A Family Travel Survival Guide

Holidays are a great time for families to spend time together and have fun, but more often than not, the preparation and travel is more than a little stressful. Here are some tips that can help your family get more from your annual holiday:

Give them something to look forward to

Although everyone loves the anticipation before a holiday, children, in particular, hate getting there. So, let them know well in advance where you’re going and how you’re travelling. Get a globe or a map and plot the journey. Tell them what they can expect and what there is to do at the destination. Involve them as much you can in planning the activities. That way, if they do get bored during the trip, you can remind them what they have to look forward to when you arrive.
If you’re travelling to a foreign country, teach them a few phrases such as ‘My name is…’, ‘Thank you’ and ‘Please’. Children pick up new languages quickly and will feel excited at trying out their new language skills when they arrive. Likewise, if the food will be different to what they’re used to, introduce some new dishes at home before you leave. Just don’t expect your child to enjoy Thai Green curry straightaway!

Just in case

When it comes to packing, even if you have the kids’ clothes in a suitcase, let them bring their own little bag or wheelie case for personal items such as a handheld games console, toys, games and books. Make sure it’s small enough to fit in the car at their feet or in the overhead locker in the plane. Include a change of clothes in case of spillages, as well as snacks (boiled sweets if you’re travelling by plane to relieve ear pressure) and any medicines your child needs. Don’t forget travel restrictions on liquids. Few things cause more trouble than taking a drink out of child’s hand luggage at the security check to throw it away.

Up in the air

Make things easier by checking in online, in advance, if your airline offers this facility.

If it’s your child’s first time flying, let them know what to expect and put their mind at ease. Tell them they may get sore ears and explain what they will experience during take-off and landing. If you’re worried about flying yourself, it’s better to get your partner to do this. If your child sees that you’re ill at ease, then they’ll worry too.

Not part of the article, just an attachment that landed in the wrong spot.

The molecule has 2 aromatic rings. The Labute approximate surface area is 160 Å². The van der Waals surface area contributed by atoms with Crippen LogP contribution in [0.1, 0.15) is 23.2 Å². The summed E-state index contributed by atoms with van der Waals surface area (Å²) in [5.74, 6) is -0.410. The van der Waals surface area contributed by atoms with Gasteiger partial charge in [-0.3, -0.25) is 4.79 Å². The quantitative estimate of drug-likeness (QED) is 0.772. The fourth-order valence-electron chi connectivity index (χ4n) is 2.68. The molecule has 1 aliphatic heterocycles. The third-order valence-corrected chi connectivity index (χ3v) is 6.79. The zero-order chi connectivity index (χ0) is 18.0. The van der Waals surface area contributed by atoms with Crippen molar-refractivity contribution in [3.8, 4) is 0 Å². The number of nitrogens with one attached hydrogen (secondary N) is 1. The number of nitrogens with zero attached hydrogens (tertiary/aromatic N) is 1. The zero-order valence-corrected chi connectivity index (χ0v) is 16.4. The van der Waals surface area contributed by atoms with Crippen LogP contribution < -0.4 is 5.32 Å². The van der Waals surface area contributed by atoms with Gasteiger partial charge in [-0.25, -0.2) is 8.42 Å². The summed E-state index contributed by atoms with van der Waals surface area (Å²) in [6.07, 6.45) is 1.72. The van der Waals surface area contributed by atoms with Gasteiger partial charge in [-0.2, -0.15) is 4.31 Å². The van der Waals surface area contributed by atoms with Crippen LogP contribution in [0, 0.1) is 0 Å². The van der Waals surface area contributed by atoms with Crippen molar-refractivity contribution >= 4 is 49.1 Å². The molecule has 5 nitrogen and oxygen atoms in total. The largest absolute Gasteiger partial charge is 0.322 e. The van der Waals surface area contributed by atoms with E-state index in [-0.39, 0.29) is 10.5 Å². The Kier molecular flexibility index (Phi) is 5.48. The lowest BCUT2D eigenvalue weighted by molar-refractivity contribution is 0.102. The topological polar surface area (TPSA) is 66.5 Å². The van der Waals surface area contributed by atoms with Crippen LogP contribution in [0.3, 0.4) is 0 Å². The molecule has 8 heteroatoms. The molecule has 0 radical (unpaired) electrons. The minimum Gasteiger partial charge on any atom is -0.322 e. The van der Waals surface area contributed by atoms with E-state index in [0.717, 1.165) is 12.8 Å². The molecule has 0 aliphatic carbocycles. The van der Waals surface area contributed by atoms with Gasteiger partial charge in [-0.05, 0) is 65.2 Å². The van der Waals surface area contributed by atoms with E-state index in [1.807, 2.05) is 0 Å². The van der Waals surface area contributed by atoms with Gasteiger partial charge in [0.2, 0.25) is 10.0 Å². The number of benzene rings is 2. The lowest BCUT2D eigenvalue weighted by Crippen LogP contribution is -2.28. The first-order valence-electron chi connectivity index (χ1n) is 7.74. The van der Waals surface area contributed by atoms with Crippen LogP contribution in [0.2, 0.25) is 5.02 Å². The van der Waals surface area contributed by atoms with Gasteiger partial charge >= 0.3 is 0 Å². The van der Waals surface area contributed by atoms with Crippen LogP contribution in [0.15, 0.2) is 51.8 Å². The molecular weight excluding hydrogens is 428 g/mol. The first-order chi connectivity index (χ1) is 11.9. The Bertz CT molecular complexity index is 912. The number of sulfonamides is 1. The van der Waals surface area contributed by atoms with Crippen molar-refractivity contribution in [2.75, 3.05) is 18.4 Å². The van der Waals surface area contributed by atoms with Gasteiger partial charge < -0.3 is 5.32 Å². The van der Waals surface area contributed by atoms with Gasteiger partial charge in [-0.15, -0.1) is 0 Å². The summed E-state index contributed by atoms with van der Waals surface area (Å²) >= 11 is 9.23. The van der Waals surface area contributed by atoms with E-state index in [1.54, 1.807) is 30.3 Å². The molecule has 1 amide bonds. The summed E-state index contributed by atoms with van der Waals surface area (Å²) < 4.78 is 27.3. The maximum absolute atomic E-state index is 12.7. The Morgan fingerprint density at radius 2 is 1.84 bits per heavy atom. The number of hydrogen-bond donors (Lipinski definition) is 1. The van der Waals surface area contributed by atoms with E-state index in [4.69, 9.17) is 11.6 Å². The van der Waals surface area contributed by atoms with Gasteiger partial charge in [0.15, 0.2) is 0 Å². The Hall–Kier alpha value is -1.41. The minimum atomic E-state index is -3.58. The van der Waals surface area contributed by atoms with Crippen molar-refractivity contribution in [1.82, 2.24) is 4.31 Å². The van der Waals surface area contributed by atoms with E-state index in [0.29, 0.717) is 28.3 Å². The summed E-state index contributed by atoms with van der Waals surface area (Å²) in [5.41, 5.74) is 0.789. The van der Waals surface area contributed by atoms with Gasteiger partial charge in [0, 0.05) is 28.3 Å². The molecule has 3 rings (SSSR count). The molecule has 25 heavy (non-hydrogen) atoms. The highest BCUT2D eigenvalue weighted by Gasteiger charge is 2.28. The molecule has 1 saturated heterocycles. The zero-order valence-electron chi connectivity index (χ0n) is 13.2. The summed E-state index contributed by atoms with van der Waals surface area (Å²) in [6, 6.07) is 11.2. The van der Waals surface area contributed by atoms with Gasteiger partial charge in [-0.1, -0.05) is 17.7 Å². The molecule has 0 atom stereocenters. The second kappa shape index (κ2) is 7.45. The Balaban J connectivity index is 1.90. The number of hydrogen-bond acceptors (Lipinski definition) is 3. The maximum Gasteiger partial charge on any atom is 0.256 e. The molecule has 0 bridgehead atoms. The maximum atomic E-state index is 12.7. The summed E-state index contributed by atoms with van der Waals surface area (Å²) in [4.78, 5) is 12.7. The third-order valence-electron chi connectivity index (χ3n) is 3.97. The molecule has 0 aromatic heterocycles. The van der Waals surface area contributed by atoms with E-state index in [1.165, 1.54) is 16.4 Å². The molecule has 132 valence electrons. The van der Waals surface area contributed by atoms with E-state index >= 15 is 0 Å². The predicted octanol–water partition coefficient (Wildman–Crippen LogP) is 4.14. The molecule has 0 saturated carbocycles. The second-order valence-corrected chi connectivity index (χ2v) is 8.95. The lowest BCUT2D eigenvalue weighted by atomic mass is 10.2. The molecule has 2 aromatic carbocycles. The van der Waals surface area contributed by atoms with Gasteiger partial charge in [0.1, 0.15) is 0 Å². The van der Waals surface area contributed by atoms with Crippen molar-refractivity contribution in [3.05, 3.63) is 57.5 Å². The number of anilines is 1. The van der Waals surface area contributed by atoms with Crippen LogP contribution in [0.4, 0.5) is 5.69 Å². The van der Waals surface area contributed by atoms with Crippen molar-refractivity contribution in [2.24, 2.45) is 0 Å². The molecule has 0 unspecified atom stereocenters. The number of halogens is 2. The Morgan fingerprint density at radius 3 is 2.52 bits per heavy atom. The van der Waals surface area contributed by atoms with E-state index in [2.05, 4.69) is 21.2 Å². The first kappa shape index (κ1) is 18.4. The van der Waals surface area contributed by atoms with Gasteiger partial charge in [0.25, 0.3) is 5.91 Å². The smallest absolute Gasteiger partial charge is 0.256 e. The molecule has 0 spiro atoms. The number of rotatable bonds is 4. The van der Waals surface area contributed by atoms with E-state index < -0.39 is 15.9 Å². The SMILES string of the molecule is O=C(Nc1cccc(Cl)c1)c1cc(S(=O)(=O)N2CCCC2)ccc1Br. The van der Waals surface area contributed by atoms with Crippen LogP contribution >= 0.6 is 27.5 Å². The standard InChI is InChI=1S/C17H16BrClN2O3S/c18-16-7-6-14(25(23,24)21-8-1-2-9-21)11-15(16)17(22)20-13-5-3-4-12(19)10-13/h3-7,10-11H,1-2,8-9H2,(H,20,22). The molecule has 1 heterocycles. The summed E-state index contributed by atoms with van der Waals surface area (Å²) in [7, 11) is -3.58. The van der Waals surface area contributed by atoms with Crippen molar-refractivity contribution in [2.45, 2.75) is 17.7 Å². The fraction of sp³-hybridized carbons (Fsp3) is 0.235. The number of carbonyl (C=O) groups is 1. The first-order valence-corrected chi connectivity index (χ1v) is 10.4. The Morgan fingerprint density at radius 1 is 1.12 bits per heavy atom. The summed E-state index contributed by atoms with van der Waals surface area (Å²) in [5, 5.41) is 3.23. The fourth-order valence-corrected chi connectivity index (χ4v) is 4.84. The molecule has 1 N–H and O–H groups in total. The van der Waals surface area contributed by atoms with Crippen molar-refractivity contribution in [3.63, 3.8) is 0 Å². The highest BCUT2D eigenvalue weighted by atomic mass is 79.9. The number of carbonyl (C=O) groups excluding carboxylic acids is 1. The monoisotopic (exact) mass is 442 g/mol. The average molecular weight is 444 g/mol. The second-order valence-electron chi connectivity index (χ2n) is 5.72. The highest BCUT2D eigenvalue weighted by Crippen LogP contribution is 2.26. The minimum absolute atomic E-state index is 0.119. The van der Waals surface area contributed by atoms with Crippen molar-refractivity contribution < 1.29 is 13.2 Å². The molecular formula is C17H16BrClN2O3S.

If they do start to cry on the plane, comfort and reassurance is key. You don’t want future air trips to be traumatic.

In the car

When travelling by car, make sure you clean the car inside and out the day before, that the car seats are properly fitted and the car well serviced. Books or games aren’t always the best way to keep children occupied in the car, especially if they suffer from motion sickness. Listening to the radio, singing or playing I-Spy is a better idea, although some parents swear by in-car DVD players. There are medications you can use to prevent car-sickness. Antihistamines, for example, are effective (eg cinnarizine) but shouldn’t be given to children regularly or without the advice of a pharmacist or family doctor.

If you child still naps, then plan your trip around naptime. Alternatively, consider travelling just before their bedtime. That way, all you have to do is belt them into their seats in their pyjamas. Obviously, this isn’t suitable for long journeys.

For long car trips during the day, try to break up the journey, perhaps for a picnic or to visit a park or nature reserve, to the trip becomes part of the holiday. Just make sure everyone goes to the toilet before you leave and plan regular toilet stops into the journey.

Siblings will inevitably bicker on long journeys, out of sheer boredom. Keep an eye on things by attaching a mirror with a view of the back seat. That way you won’t compromise safety by looking over your shoulder when things get heated. Audio books and gaming consoles can help, although they’ll still probably fight over which CD or game to play.

Finally, always remember to bring a plastic bucket for carsick emergencies. It’s not always possible, or safe, to pull over.

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